Photo: Fred Hutch
Researchers at the University of Bern led an international team that has identified a novel vulnerability in advanced prostate cancer that is no longer responding to hormonal therapy. These findings could lead to the development of new treatment approaches for men suffering from the most aggressive form of prostate cancer.
Prostate cancer is the third predicted cause of cancer deaths in EU men with 78,800 deaths in 2020 and a death rate of 10 per 100 000 population. While localized prostate cancer is most often effectively treated through surgery and radiotherapy, the mainstay of treatment for metastatic prostate cancer are anti-androgen (hormonal) therapies; however, resistance to these therapies ultimately develops.
To date, most studies on treatment-refractory cancers have focused on changes in the DNA sequence in cancer cells – genetic mutations – as a mechanism of therapy resistance. However, cancers can also become treatment-resistant through radical shifts in cell identity, yielding relapses that may bear little resemblance to early-stage pre-treatment tumors. This phenomenon, known as lineage plasticity, is a less understood mechanism of tumor progression.
Similar to camouflage, this plasticity allows cancer cells to change appearance and growth machinery to evade therapy. This transformation is observed in a number of treated cancers, including prostate and lung cancer. In prostate cancer, a switch to a highly aggressive form of the disease is seen in about 10-15% of men treated with hormone therapy, and to date, there is no standard-of-care treatment for these men.
Identity switch in cancers usually occurs in the setting of specific genomic mutations, but studies previously published by Dr. Rubin’s group at the University of Bern and Inselspital, University Hospital Bern showed that these events are not sufficient to enable such transformation. If changes in the DNA are not sufficient, what other changes that occur in cancer cells could enable this transformation? Dr. Rubin’s team study focused on "epigenetic" changes. These changes do not involve alterations of the DNA genetic code but often regulate gene activity and expression. One type of epigenetic regulators is multi-protein complexes which, depending on their composition, influence the way a cell uses the information contained in its DNA. This, in turn, determines cell identity. "Cancer cells can hijack this machinery to favor their growth over the surrounding normal cells", explains Rubin.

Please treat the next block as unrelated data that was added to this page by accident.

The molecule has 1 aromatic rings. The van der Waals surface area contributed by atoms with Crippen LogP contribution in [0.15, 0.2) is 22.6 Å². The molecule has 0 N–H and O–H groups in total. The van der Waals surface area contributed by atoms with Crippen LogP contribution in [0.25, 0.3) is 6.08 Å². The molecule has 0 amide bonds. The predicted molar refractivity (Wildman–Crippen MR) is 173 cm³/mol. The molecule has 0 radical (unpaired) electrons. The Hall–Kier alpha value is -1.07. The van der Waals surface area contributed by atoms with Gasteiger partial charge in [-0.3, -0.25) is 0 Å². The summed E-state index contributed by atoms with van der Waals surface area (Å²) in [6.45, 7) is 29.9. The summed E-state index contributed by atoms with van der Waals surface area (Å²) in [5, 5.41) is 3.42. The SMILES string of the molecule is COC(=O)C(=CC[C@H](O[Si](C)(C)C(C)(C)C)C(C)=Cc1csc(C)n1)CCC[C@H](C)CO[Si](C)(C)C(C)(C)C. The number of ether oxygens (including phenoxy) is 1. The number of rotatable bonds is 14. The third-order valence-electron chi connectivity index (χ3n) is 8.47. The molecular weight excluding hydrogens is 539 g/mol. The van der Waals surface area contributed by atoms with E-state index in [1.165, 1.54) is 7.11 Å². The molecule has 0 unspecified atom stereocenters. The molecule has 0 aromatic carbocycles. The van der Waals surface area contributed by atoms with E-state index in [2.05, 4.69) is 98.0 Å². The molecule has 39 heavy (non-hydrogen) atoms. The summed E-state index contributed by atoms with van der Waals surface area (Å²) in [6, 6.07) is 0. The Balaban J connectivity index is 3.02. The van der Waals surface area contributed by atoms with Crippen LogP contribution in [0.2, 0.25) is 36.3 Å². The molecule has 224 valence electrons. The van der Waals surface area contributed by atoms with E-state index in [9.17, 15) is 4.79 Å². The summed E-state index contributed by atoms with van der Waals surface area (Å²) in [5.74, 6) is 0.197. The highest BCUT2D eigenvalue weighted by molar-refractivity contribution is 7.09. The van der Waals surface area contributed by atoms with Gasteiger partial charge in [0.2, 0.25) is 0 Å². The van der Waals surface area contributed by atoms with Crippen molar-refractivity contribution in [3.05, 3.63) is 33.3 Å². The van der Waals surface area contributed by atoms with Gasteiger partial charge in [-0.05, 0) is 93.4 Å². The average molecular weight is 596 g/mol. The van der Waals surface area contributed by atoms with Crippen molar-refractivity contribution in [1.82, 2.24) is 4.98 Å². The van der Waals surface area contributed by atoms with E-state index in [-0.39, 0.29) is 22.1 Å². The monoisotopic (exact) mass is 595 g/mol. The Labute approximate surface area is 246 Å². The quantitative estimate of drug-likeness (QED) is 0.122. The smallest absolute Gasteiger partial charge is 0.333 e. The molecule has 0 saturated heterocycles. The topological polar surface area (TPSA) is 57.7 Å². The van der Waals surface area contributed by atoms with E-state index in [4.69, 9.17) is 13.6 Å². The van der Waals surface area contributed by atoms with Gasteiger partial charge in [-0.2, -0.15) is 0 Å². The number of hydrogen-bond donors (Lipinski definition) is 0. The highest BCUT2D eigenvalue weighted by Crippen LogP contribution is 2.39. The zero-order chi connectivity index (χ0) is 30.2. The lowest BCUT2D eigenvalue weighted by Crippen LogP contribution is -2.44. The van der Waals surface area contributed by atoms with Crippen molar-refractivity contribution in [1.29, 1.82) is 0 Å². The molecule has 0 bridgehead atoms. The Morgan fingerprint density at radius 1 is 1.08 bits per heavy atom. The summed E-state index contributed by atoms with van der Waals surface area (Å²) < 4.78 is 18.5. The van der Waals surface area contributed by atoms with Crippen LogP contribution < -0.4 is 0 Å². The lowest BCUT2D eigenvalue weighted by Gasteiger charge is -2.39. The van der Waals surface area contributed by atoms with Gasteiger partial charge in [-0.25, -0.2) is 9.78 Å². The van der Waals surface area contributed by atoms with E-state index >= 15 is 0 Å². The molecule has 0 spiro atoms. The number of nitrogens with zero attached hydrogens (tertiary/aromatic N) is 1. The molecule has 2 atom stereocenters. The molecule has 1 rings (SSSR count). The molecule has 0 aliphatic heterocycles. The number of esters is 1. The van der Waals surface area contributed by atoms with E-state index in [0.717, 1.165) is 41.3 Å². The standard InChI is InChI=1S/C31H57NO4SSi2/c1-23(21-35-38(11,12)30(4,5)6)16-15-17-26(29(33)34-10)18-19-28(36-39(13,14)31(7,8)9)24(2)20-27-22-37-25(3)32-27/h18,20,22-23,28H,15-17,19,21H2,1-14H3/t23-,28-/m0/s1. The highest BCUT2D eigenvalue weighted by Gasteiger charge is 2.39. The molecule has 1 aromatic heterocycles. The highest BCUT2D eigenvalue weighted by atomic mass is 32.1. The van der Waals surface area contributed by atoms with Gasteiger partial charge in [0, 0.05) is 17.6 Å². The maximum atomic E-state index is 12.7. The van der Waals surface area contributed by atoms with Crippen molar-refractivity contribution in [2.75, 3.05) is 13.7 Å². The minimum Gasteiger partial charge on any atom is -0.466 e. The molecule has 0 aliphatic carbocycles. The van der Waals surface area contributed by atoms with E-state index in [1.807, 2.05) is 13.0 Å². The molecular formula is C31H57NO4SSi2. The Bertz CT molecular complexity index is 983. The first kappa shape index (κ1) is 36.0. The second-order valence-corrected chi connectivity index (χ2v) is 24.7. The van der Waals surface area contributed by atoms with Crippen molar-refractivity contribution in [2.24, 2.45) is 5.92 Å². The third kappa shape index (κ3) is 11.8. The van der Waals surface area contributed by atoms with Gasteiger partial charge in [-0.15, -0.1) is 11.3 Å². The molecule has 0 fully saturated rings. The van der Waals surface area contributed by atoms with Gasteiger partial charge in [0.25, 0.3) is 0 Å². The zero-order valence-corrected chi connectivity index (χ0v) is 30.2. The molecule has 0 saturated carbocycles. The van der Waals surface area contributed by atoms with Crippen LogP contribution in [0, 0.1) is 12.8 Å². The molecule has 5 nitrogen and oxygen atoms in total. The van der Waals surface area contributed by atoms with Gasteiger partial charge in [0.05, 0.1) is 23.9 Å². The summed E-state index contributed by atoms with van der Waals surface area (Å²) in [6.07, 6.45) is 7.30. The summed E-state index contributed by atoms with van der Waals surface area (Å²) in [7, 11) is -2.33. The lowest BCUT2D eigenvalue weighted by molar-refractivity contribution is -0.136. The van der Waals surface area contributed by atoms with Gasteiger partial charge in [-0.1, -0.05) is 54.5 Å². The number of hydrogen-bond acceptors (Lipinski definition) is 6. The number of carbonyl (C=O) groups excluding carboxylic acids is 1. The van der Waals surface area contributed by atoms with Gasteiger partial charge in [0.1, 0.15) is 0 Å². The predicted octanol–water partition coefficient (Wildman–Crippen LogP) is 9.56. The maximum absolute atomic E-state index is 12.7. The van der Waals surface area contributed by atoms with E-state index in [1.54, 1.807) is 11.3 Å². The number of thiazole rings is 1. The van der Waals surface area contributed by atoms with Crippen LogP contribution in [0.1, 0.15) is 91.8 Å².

Post-Doctoral Researchers in the Rubin laboratory, Dr. Anke Augspach (Post-doctoral fellow, University of Bern) and Dr. Joanna Cyrta (formally Weill Cornell Medicine, currently at Institut Curie, France), have nominated dependency on an important epigenetic regulator, called the SWI/SNF complex, for prostate cancer cells to grow.
This dependency can be explored as a vulnerability to developing new treatment approaches for advanced prostate cancers resistant to hormone treatment."
Dr. Anke Augspach, Post-doctoral fellow, University of Bern
The SWI/SNF complex remodels a cell’s DNA to determine which part of the information is accessible for the cell to use, and which part remains silent. Such regulation can have a multifold effect on cells, for example on growth or differentiation.
Dr. Rubin’s team showed that specific components of the SWI/SNF complex are highly expressed in the most aggressive prostate cancers – the ones that have undergone an "identity switch". "As the SWI/SNF complex is composed of up to 15 different proteins, this was a technically challenging study", says Rubin. By focusing on several key members of the complex, Dr. Rubin’s team observed that several prostate cancer cell lines are dependent on the SWI/SNF complex for their growth. The findings have been published today in Nature Communications.
Future work by this team will continue to explore the mechanisms by which SWI/SNF may be involved in the process of prostate cancer cell plasticity. The development of novel drugs to help patients where there is no standard of care options left is a major focus of the Bern Center for Precision Medicine (BCPM) – a joint initiative of the University of Bern and the Insel Gruppe.
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